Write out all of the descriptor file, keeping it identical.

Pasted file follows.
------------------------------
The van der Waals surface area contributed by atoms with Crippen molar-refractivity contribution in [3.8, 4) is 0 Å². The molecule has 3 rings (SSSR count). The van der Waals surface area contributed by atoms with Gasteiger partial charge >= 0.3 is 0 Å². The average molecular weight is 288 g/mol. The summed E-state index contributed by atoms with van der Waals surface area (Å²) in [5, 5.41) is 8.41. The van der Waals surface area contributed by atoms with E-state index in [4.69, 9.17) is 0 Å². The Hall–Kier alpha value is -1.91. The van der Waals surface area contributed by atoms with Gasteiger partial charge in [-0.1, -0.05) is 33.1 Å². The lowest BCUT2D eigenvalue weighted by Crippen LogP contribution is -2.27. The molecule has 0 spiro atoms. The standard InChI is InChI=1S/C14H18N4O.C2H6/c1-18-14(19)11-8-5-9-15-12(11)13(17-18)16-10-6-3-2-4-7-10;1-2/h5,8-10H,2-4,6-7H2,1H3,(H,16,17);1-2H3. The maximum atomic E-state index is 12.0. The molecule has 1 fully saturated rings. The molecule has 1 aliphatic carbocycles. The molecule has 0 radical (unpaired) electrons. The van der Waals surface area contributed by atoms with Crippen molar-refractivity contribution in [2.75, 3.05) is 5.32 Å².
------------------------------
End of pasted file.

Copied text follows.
The van der Waals surface area contributed by atoms with Crippen molar-refractivity contribution in [3.8, 4) is 0 Å². The molecule has 3 rings (SSSR count). The van der Waals surface area contributed by atoms with Gasteiger partial charge >= 0.3 is 0 Å². The average molecular weight is 288 g/mol. The summed E-state index contributed by atoms with van der Waals surface area (Å²) in [5, 5.41) is 8.41. The van der Waals surface area contributed by atoms with E-state index in [4.69, 9.17) is 0 Å². The Hall–Kier alpha value is -1.91. The van der Waals surface area contributed by atoms with Gasteiger partial charge in [-0.1, -0.05) is 33.1 Å². The lowest BCUT2D eigenvalue weighted by Crippen LogP contribution is -2.27. The molecule has 0 spiro atoms. The standard InChI is InChI=1S/C14H18N4O.C2H6/c1-18-14(19)11-8-5-9-15-12(11)13(17-18)16-10-6-3-2-4-7-10;1-2/h5,8-10H,2-4,6-7H2,1H3,(H,16,17);1-2H3. The maximum atomic E-state index is 12.0. The molecule has 1 fully saturated rings. The molecule has 1 aliphatic carbocycles. The molecule has 0 radical (unpaired) electrons. The van der Waals surface area contributed by atoms with Crippen molar-refractivity contribution in [2.75, 3.05) is 5.32 Å².